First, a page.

Since time immemorial, our climate has been and will always be changing. Patrick Moore explains why "climate change," far from being a recent human-caused disaster, is, for a myriad of complex reasons, a fact of life on Planet Earth.
The only constant... is change.
That's true about life. And it's true about the climate. The climate has been constantly changing since the earth was formed 4.6 billion years ago.
For example, in just the past 2000 years, we have seen the Roman Warm Period, when it was warmer than today...Then came the cooler Dark Ages... Followed by the Medieval Warm period, when it was at least as warm as today... Then we had the Little Ice Age -- that drove the Vikings out of Greenland. And, most recently, a gradual 300-year warming to the present day. That's a lot of changes. And, of course, not one of them was caused by humans.
During the past 400,000 years there have been four major periods of glaciation -- meaning that vast sheets of ice covered a good part of the globe -- interrupted by brief interglacial periods. We are in one of those periods right now. This is all part of the Pleistocene Ice Age which began in earnest two and a half million years ago. It's still going on, which means that we are still living in an ice age. That's the reason there's so much ice at the poles. Thirty million years ago the earth had no ice on it at all.
So, then, what about carbon dioxide, the great villain of the Global Warming alarmists? Where does that fit in to this picture? Not as neatly as you might think.
Temperatures and carbon dioxide levels do not show a strong correlation. In fact, over very long time spans -- periods of hundreds of millions of years -- they are often completely out of sync with each other.
Over and over again, within virtually any time frame, we find the climate changing -- for reasons we do not fully understand. But we do know there are many more factors in play than simply the concentration of CO2 in the atmosphere -- factors such as the shape and size of the earth's elliptical orbit around the sun, activity from the sun, and the amount of wobble or tilt in the earth's axis, among many others. Even the relatively short 300-year period from the peak of the Little Ice Age to the present has not been steady. The latest trend has been a warming one, but it began nearly a century before there were significant carbon dioxide emissions from burning fossil fuels. And, there has been no significant warming trend in the 21st century. Contrary to media headlines, the trend over the past couple of decades has been essentially flat.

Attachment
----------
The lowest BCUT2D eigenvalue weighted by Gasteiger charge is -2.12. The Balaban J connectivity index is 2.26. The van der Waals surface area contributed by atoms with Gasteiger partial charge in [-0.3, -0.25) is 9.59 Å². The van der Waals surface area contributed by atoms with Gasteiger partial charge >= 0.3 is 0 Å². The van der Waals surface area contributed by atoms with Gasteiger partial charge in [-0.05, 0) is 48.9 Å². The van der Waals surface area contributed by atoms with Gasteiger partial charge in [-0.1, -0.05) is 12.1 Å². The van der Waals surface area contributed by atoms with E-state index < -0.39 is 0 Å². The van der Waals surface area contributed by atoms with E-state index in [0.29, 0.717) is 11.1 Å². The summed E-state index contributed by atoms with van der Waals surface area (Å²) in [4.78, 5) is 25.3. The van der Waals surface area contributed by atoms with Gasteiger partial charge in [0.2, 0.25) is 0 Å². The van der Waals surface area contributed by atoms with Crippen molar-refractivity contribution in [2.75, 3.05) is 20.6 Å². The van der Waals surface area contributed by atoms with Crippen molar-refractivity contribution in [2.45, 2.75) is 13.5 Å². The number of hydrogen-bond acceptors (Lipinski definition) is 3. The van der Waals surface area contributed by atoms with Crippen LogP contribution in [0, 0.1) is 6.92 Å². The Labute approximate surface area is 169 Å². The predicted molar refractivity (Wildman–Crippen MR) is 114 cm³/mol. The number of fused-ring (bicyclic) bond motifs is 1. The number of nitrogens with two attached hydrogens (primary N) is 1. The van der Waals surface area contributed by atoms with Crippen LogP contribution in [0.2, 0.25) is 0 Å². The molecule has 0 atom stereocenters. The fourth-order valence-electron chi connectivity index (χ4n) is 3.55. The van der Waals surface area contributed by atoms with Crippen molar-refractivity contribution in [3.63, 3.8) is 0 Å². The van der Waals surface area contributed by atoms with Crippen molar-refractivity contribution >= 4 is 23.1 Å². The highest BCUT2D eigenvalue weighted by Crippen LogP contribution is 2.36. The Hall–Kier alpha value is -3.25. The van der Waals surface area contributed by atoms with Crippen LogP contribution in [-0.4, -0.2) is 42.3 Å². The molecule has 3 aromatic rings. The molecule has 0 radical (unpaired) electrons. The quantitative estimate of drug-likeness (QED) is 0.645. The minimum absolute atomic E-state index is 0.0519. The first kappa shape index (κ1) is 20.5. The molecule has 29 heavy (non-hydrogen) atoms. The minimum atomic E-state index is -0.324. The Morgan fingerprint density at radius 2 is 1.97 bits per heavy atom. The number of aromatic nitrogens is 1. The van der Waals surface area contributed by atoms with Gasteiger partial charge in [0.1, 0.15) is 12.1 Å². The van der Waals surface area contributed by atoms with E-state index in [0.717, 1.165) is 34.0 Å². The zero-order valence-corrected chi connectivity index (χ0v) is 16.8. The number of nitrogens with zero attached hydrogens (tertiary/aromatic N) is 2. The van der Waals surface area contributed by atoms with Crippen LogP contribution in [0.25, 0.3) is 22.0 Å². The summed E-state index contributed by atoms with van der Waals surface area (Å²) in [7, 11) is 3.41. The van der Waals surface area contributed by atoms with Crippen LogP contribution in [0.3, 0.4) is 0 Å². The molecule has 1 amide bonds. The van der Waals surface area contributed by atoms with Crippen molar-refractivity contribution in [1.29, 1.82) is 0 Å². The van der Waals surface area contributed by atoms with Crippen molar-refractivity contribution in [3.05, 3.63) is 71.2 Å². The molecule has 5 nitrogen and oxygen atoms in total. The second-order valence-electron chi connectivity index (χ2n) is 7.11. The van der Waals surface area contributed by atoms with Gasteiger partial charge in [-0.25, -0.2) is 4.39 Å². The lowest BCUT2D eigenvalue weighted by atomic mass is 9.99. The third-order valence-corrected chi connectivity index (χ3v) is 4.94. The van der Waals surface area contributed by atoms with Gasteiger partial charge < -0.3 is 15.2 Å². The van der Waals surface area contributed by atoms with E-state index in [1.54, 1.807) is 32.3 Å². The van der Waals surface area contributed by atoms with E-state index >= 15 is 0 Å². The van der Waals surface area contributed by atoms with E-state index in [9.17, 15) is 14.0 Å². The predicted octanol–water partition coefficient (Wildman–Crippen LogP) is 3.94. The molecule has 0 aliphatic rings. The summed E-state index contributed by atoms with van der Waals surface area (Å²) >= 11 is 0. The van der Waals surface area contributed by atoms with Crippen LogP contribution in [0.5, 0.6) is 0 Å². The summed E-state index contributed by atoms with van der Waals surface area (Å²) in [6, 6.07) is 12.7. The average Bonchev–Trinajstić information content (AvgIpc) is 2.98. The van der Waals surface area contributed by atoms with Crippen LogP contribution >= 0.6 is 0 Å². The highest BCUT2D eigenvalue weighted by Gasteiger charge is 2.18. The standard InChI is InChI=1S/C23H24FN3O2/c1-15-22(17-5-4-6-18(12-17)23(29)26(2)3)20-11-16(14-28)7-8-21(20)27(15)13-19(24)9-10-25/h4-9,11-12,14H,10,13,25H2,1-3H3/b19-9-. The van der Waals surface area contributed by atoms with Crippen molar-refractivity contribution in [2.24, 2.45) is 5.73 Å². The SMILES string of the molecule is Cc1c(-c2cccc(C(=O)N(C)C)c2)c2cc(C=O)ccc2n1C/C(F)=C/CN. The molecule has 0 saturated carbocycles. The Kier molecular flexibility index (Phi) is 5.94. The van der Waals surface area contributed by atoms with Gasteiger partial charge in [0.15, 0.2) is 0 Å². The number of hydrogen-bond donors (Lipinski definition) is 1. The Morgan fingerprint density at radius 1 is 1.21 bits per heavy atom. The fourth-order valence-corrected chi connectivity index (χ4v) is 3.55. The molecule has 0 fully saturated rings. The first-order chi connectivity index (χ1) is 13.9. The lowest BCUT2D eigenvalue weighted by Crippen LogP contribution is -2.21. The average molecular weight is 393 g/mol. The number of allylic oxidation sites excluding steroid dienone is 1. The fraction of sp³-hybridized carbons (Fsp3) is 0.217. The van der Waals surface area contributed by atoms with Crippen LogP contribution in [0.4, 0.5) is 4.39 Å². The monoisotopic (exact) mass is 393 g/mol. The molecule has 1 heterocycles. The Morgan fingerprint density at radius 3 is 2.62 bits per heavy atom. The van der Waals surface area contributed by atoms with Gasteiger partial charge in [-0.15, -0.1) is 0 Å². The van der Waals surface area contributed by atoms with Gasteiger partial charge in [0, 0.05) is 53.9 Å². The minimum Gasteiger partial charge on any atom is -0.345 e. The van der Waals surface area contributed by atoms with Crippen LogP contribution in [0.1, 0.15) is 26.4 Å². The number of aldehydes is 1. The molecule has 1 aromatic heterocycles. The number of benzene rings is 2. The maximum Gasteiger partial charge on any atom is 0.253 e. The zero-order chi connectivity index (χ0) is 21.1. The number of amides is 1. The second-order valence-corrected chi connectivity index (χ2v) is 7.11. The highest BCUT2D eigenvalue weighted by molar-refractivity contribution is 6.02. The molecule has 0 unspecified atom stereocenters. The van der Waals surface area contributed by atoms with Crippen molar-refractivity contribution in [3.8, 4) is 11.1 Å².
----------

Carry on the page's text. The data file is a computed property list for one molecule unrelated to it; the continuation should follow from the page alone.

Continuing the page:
Meanwhile human-caused CO2 emissions are higher than ever. About 25 percent of all the CO2 emissions from human sources have occurred during this period of no net warming.
So, what are we in for next? Will the temperature resume an upward trend? Will it remain flat for a lengthy period? Or, will it begin to drop? No one knows. Not even the biggest, fastest computers.
All the information I've presented -- the increases, decreases and plateaus in temperature over the ages and into the last centuries -- is available to anyone who wants to seek it out. Yet to state these simple facts is to risk being called a "climate change denier." Not only is that absurd, it's mean-spirited. It's absurd because no one, not even the most fervent skeptic, denies that the climate is changing. And it's mean-spirited because to call someone a climate change denier is to intentionally link them to people who deny the Holocaust. So, maybe it's time to stop the name-calling.
Predicting the climate, one of the most complex systems on earth with thousands of inputs, many of which we don't understand, isn't an exact science, or anything close to it. Maybe it's just a tad arrogant to suggest that we can predict the weather or the climate or just about anything 60 years from now.
The science is not "settled." The debate is not over. The climate is always changing. It always has. And it always will.
I'm Patrick Moore, Co-Founder of Greenpeace, for Prager University.
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